“Some people become cops because they want to make the world a better place. Some people become vandals because they want to make the world a better looking place.” ― Banksy, Wall and Piece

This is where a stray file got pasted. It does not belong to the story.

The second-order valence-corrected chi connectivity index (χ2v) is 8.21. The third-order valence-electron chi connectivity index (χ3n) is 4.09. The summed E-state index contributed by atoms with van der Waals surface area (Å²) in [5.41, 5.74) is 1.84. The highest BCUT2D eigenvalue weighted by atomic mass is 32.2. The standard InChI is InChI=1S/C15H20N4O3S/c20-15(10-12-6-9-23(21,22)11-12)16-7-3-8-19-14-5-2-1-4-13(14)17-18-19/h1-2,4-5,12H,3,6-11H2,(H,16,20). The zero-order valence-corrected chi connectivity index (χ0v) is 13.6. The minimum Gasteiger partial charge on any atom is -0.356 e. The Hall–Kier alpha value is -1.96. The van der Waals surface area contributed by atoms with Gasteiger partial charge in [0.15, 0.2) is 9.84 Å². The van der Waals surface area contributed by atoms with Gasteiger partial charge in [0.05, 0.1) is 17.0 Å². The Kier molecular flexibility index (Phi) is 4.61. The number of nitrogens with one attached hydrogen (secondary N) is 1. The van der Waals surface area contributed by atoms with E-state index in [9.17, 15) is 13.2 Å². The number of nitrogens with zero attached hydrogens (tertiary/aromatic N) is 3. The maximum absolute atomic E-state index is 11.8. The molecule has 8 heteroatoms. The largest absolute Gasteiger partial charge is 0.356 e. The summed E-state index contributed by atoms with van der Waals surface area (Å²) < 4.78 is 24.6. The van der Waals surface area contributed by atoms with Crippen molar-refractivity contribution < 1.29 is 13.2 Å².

Students who live in the large urban areas of the United States come in contact with urban street art on a daily basis. Seemingly in our urban areas, wherever there is an expanse of space that will accommodate the application of a can of spray paint, there will be street artists who are eager to express themselves. These artists usually have an identifier of some kind for their art, although largely they do not identify themselves openly. Those who encounter the work of these artists may be impressed by the intricacy and creativity of the art, as well as the talent of the artists, which at times is extraordinary. Students from urban culture backgrounds (see Turley, 2004), encountering the urban street art on a daily basis, are very familiar with the process of graffiti tagging—may even know some street artists on a personal basis. Seldom, however, have the students paused to realize that there is a definite mathematical basis for the production of the art, just as there is with any other expression of the visual arts (Barta et al., 2014). This lesson investigates the underlying geometry of urban street art (graffiti) and how its analysis can lead to greater understanding of the principles of geometry.